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Statutory Basis for the Joint Committee On Taxation

The Joint Committee is established under the Internal Revenue Code of 1986.1 The Joint Committee formally consists of ten Members of Congress: five from the Senate Committee on Finance (there are three from the majority and two from the minority); and five Members from the House Committee on Ways and Means (also three from majority and two from the minority).

The statutorily prescribed duties of the Joint Committee are:

  • To investigate the operation and effects of internal revenue taxes and the administration of such taxes;
  • To investigate measures and methods for the simplification of such taxes;
  • To make reports to the House Committee on Ways and Means and the Senate Committee on Finance (or to the House and the Senate) on the results of such investigations and studies and to make recommendations;2 and
  • To review any proposed refund or credit of income or estate and gift taxes or certain other taxes set forth in Code section 6405 in excess of $2,000,000.3

Under Internal Revenue Code section 8021, the Joint Committee is empowered to:

  • Obtain and inspect tax returns and return information (as specified in sec. 6103(f));
  • Hold hearings, require attendance of witnesses and production of books, administer oaths, and take testimony;
  • Procure printing and binding;
  • Make necessary expenditures. In addition, section 8023 authorizes the Joint Committee (or the Chief of Staff), upon approval of the Chairman or Vice-Chairman, to secure tax returns, tax return information or data directly from the IRS or any other executive agency for the purpose of making investigations, reports, and studies relating to internal revenue tax matters, including investigations of the IRS's administration of the tax laws.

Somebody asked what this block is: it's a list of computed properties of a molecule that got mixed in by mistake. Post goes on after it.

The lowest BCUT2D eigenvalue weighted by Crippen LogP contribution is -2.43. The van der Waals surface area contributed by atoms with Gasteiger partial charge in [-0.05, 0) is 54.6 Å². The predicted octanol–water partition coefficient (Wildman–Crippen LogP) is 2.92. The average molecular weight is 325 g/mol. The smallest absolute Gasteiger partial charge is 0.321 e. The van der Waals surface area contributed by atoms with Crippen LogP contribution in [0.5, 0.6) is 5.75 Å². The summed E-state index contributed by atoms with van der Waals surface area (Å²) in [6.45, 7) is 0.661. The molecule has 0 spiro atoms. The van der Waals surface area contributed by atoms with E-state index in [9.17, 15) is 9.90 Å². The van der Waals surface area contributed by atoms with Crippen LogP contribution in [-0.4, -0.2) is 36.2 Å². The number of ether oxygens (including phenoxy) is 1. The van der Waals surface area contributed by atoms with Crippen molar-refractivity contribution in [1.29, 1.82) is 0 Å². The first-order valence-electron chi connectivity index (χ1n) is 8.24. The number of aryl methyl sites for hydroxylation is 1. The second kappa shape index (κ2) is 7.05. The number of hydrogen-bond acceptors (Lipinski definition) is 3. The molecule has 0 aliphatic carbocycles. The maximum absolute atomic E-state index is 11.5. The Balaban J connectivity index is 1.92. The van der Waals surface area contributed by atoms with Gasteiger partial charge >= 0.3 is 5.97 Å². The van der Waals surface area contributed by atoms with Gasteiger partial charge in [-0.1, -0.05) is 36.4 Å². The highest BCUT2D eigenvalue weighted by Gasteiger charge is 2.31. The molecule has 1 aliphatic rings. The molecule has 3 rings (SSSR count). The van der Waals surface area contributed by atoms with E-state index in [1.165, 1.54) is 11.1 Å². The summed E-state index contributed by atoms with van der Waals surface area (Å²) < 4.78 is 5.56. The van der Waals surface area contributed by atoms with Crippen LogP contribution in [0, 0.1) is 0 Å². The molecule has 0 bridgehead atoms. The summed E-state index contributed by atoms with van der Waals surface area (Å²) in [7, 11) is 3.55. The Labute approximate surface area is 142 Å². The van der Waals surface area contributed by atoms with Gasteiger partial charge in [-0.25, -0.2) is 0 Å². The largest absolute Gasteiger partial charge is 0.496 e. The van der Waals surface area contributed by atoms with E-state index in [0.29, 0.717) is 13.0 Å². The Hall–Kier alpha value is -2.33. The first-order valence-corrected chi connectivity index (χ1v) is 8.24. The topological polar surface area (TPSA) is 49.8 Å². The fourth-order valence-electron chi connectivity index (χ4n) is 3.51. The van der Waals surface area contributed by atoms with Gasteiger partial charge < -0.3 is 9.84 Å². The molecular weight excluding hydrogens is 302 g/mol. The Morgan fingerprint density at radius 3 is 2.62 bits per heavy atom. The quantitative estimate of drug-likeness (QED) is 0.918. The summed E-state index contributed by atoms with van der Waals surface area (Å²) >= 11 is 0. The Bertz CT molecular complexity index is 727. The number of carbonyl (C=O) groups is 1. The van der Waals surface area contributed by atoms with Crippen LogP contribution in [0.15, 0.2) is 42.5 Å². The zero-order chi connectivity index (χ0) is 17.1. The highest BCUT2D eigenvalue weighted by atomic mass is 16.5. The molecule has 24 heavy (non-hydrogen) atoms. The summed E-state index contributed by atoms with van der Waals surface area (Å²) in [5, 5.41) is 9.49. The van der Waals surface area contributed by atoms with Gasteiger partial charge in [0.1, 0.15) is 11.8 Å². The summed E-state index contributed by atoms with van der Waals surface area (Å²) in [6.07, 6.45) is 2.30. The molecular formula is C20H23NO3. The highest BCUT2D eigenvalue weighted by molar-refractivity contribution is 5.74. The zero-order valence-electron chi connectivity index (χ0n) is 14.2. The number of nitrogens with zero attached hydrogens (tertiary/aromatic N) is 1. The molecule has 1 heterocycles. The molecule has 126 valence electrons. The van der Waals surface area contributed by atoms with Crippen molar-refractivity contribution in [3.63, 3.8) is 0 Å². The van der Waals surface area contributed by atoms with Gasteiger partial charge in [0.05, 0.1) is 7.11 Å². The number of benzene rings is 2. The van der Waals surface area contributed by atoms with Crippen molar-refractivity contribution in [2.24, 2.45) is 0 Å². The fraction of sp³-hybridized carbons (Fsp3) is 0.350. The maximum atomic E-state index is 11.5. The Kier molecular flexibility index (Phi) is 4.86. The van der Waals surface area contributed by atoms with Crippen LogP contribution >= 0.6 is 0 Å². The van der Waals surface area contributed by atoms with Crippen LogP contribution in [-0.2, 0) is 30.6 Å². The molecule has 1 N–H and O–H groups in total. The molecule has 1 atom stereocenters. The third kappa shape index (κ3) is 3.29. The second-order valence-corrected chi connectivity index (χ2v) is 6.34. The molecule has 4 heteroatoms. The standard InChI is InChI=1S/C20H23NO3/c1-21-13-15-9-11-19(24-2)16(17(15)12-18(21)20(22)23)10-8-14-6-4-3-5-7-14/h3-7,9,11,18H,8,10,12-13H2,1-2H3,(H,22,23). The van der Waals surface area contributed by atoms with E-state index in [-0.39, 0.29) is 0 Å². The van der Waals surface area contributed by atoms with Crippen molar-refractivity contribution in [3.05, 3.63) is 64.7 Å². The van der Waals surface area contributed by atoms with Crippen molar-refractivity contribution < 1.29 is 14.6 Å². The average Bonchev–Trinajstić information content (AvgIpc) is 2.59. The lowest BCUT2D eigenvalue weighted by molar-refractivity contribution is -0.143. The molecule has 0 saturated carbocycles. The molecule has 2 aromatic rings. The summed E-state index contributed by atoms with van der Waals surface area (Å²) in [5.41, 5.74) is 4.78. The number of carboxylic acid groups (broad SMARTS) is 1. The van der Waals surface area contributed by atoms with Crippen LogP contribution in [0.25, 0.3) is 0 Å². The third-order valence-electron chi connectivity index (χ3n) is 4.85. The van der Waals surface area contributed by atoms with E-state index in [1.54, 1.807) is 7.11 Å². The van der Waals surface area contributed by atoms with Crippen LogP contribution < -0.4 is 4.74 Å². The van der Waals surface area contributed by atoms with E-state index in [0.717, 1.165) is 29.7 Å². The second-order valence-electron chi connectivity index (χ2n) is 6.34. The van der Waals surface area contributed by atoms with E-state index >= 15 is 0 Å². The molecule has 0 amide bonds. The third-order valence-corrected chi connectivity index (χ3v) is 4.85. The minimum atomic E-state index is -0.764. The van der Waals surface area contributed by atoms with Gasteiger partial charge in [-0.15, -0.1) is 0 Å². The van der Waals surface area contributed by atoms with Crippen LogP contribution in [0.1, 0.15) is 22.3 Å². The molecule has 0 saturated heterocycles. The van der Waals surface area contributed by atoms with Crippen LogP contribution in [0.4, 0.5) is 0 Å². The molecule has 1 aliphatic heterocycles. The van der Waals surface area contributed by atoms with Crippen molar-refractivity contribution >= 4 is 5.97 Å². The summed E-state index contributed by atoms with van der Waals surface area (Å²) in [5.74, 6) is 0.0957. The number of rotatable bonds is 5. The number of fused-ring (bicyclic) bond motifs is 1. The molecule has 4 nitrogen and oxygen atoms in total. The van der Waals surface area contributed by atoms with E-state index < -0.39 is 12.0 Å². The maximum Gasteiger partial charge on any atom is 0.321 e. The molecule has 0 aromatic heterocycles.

In addition to these functions that are specified in the Internal Revenue Code, the Congressional Budget Act of 19744 requires the Joint Committee to provide revenue estimates for all tax legislation considered by either the House or the Senate. Such estimates are the official Congressional estimates for reported tax legislation.5

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  • 1.Sections 8001-8005 and 8021-8023 of the Internal Revenue Code of 1986, and predecessor sections of the Internal Revenue Code of 1954, the Internal Revenue Code of 1939, and preceding Revenue Acts back to the Revenue Act of 1926. These legislatively prescribed duties are essentially unchanged since the Revenue Act of 1926.
  • 2.Section 8022 of the Internal Revenue Code of 1986.
  • 3.Section 6405 of the Internal Revenue Code of 1986.
  • 4.Section 201(g), as amended by the Balanced Budget and Emergency Deficit Control Act of 1985 (Gramm-Rudman-Hollings), P.L.
  • 5.Id.